Boomkat Product Review:
Chris Carter plugs a large gap in his discography with ‘Miscellany’, containing a previously unreleased batch of cosmic ‘70s synth abstractions, plus the first ever vinyl pressings of ‘‘Disobedient’ and ’Small Moon’, as well as a new edition of his classic ‘Mondo Beat’ . For any self-respecting fan of Throbbing Gristle, X-TG, Carter Tutti, or CTI, this is a genuinely essential motherload direct from source.
Arriving in the wake of the influential synthesist’s ‘Chris Carter Chemistry Lessons Vol.1’, this boxset extends a necessary catch-up to many listeners, as well as a salve to collectors who can now complete their Chris Carter vinyl collections. Between the four respective albums inside, Mute survey the years prior to Carter’s pivotal debut ‘The Space Between’ , which was recorded in the run-up to TG’s original demise, and the years post his participation in the short but extremely bright early phase of the world’s most notorious band.
The ‘Archival Recordings’ disc is perhaps of greatest interest, historically and artistically. Spanning 1973-77, it covers the years just before, and after, Throbbing Gristle’s conception, when Carter was clearly in thrall to kosmische and psychedelia, but not beholden to them. Across 13 parts, Carter’s take on space music and pulsing early electronics is definitely less whimsical, much darker than other music of that period, progressing chronologically over the LP to reveal a full embrace of electronic music’s dark allure by the time we get to the hellish miasma of ‘See Sick’ .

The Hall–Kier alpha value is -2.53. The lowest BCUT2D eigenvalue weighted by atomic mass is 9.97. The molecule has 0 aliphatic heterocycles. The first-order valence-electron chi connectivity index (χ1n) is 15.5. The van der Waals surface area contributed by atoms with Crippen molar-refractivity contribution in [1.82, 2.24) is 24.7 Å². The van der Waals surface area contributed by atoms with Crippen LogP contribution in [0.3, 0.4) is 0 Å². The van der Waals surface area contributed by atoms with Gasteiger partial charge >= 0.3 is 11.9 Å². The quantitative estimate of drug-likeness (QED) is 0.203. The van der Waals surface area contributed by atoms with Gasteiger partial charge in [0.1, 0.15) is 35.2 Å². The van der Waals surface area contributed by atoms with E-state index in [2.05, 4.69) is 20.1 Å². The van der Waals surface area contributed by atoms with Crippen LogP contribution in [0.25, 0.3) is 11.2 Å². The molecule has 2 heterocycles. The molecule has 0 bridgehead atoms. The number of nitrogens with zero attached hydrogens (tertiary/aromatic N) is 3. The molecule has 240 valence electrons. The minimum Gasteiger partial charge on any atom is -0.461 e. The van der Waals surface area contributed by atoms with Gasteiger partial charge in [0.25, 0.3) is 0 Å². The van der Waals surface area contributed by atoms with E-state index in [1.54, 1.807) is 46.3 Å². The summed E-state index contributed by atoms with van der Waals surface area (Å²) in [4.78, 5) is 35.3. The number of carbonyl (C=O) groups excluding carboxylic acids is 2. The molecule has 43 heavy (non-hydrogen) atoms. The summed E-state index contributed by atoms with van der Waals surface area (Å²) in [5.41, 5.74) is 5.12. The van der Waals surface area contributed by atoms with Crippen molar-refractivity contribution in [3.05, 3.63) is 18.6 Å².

However, if we follow that chronologic logic beyond his years spent in TG (1975-1981), it’s clear to hear that Carter’s music becomes less dark and more sensual, funked and melodic with the languid lines and supple rhythms of ‘Mondo Beat’, including the classic ‘Moonlight’ which would become a dance anthem around Europe and the US (and reissued by Optimo in 2011). Skipping a grip of classic CTI and Carter Tutti material, that logic also extends to ‘Disobedient’ and ’Small Moon’, issued over 1998 and 1999, and exploring inquisitive strains of sound design more mystic/etheric, than outright dark, noisy or “Industrial” - all quite symptomatic of late ‘90s PMT.